Another government-appointed psychologist from Delhi who wished to remain anonymous, told TRT World the government should also design courses for parents of autistic children.

"There is a concept of autism villages where both parents and the autistic children are given shelters. In this closed community set up, covid precautions can be followed and therapists and caretakers both can live with the facility. A room can be dedicated for the school, there can be a play area besides a few therapy rooms,” she explained.

“This can ensure democratic access to institutional help for such families and the load on urban NGO facilities can be reduced to a great extent.”

TRT World reached out to MSJE for a response but received no answer at the time of publication.

Dr Bhavna Barmi, senior psychologist at Fortis Hospital Delhi, says that most autistic children have been victims of Attention Deficit Hyperactivity Disorder (ADHD).

“Joblessness, salary cuts, work-from-home routines have caused anxiety among most caregivers and even therapists. This, in turn, has led to poor sleep quality, poor food habits, and somatic symptoms like low energy levels among caregivers thereby causing inattention on these children,” Barmi said.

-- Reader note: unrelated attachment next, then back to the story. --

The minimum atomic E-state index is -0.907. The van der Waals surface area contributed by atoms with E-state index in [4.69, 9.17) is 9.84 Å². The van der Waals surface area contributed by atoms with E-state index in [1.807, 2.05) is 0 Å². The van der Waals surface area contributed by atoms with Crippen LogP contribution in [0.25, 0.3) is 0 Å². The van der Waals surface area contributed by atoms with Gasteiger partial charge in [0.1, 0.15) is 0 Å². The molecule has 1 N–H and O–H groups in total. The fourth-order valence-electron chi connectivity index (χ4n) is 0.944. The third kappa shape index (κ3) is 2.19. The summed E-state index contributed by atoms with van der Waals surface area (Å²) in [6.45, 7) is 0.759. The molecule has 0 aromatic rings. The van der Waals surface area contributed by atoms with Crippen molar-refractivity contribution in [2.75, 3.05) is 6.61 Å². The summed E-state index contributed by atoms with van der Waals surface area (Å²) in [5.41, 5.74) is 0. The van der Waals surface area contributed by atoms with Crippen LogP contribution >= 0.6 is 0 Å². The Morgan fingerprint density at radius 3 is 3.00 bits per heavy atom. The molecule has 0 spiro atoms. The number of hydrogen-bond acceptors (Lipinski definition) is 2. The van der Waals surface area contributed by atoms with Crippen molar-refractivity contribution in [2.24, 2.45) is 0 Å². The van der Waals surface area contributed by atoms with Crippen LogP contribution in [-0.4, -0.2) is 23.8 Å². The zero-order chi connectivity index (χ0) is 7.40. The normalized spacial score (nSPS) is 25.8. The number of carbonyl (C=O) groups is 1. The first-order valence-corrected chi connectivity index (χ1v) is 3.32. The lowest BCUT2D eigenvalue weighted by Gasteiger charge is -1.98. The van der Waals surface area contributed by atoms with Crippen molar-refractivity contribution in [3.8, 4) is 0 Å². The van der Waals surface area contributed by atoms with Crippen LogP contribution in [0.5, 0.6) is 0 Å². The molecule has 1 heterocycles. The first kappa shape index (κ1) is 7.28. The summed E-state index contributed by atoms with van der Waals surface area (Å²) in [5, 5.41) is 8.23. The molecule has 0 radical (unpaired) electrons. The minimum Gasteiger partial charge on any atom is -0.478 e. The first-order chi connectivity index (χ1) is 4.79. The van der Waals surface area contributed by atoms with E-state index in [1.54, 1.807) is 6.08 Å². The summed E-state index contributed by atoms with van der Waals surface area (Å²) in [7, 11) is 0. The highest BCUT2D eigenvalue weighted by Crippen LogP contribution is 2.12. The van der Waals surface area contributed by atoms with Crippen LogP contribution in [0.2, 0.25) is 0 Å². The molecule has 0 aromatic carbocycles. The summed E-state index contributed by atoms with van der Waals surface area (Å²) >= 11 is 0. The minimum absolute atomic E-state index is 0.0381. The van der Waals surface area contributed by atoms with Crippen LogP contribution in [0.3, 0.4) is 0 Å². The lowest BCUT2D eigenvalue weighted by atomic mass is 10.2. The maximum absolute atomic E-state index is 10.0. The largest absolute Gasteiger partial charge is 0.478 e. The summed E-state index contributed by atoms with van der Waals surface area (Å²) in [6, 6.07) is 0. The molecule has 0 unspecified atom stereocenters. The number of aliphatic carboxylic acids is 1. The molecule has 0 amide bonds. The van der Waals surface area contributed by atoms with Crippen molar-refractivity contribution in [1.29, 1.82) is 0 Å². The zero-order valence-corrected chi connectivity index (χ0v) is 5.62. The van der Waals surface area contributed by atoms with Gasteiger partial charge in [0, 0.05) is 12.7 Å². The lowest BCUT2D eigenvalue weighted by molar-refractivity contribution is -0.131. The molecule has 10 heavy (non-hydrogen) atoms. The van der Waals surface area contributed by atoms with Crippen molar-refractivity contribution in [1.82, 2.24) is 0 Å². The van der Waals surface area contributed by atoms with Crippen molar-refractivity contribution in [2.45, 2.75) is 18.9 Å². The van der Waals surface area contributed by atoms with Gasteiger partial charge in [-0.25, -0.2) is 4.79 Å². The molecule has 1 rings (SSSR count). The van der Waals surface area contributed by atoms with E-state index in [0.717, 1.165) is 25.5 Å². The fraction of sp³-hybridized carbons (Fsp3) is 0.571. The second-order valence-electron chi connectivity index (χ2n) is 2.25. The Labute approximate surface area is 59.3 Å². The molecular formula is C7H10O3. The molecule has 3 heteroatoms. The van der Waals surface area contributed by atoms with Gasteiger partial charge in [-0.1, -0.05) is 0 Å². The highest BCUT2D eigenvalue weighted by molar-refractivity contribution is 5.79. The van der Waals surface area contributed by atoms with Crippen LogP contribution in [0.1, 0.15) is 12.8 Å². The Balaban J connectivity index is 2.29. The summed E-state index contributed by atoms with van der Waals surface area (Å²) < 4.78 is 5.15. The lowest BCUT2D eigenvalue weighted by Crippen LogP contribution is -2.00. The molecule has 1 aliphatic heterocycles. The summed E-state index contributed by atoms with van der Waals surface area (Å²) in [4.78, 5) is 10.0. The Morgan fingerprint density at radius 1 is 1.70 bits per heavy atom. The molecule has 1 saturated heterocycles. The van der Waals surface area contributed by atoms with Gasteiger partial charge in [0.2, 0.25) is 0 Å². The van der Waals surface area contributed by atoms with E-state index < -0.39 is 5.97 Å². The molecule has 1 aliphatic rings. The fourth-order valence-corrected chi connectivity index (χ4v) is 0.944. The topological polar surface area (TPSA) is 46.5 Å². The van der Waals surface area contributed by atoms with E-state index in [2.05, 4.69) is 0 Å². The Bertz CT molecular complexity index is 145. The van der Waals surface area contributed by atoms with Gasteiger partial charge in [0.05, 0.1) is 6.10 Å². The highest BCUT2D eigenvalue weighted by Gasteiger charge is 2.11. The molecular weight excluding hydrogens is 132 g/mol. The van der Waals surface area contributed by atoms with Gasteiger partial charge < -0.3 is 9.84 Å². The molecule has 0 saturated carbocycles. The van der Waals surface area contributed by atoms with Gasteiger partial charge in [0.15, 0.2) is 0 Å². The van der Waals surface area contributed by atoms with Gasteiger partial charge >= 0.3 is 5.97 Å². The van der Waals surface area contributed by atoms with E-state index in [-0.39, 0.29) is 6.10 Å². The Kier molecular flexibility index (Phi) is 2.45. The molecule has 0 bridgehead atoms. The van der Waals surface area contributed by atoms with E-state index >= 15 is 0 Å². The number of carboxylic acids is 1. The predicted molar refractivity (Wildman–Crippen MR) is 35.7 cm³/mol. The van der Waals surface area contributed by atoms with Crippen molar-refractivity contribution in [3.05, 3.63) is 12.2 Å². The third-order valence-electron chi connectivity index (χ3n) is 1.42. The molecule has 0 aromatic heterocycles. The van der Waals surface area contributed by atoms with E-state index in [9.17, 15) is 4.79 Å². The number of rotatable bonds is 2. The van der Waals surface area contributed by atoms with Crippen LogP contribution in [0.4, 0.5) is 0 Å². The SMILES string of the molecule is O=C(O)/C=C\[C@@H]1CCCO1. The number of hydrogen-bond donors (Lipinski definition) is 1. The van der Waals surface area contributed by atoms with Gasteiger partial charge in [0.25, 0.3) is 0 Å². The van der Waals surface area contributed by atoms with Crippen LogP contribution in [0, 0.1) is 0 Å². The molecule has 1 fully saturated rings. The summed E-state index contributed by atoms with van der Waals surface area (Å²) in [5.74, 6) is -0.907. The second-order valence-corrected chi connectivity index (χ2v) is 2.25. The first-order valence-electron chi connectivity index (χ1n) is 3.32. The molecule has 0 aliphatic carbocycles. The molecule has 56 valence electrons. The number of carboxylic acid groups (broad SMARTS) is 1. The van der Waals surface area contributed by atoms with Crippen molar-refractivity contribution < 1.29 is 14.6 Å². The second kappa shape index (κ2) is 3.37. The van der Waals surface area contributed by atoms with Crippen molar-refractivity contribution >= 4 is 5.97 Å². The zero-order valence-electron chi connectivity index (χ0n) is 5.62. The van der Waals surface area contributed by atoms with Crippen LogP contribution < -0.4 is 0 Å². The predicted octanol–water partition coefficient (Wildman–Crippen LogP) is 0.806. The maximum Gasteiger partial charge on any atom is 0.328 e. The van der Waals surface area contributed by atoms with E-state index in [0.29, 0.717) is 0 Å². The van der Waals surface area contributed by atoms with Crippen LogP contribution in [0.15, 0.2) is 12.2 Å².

Kulsuma Parvaiz, a Gurgaon-based mother of an autistic child Farman Parvaiz, said that she has created a “special home” for her son in wake of lockdowns.

“I wake up Farman before dawn, and make him offer Fajr (morning prayer). This is followed by exercise and later he is busy with his homeschooling throughout the day,” she said. Parvaiz has herself done various certificate courses in autism and oral placement.

“Autism is a journey; we have to adapt to it. We can’t be relying on experts forever,” Parvaiz said while asking parents to be mentally strong too.

Source: TRT World